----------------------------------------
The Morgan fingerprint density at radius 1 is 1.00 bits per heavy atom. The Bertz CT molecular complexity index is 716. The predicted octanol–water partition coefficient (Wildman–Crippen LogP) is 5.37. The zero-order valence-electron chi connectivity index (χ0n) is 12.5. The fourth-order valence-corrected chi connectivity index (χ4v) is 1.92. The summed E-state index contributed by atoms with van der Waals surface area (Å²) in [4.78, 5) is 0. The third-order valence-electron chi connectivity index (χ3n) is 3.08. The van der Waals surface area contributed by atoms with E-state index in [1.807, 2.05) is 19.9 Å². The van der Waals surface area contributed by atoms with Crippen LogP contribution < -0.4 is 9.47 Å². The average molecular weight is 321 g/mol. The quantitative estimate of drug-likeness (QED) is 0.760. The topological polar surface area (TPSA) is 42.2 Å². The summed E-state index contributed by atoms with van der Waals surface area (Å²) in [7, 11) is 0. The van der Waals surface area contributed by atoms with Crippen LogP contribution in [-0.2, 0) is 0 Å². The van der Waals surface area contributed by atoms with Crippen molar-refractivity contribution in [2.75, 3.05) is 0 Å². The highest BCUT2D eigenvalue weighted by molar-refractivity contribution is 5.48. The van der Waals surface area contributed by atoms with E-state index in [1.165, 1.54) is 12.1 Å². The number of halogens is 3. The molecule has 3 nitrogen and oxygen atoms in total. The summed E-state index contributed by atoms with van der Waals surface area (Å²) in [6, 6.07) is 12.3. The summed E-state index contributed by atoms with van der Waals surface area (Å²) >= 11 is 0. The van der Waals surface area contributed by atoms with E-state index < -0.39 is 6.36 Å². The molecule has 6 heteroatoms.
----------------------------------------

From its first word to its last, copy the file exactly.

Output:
The Morgan fingerprint density at radius 1 is 1.00 bits per heavy atom. The Bertz CT molecular complexity index is 716. The predicted octanol–water partition coefficient (Wildman–Crippen LogP) is 5.37. The zero-order valence-electron chi connectivity index (χ0n) is 12.5. The fourth-order valence-corrected chi connectivity index (χ4v) is 1.92. The summed E-state index contributed by atoms with van der Waals surface area (Å²) in [4.78, 5) is 0. The third-order valence-electron chi connectivity index (χ3n) is 3.08. The van der Waals surface area contributed by atoms with E-state index in [1.807, 2.05) is 19.9 Å². The van der Waals surface area contributed by atoms with Crippen LogP contribution < -0.4 is 9.47 Å². The average molecular weight is 321 g/mol. The quantitative estimate of drug-likeness (QED) is 0.760. The topological polar surface area (TPSA) is 42.2 Å². The summed E-state index contributed by atoms with van der Waals surface area (Å²) in [7, 11) is 0. The van der Waals surface area contributed by atoms with Crippen LogP contribution in [-0.2, 0) is 0 Å². The van der Waals surface area contributed by atoms with Crippen molar-refractivity contribution in [2.75, 3.05) is 0 Å². The highest BCUT2D eigenvalue weighted by molar-refractivity contribution is 5.48. The van der Waals surface area contributed by atoms with E-state index in [1.165, 1.54) is 12.1 Å². The number of halogens is 3. The molecule has 3 nitrogen and oxygen atoms in total. The summed E-state index contributed by atoms with van der Waals surface area (Å²) in [6, 6.07) is 12.3. The summed E-state index contributed by atoms with van der Waals surface area (Å²) >= 11 is 0. The van der Waals surface area contributed by atoms with E-state index < -0.39 is 6.36 Å². The molecule has 6 heteroatoms.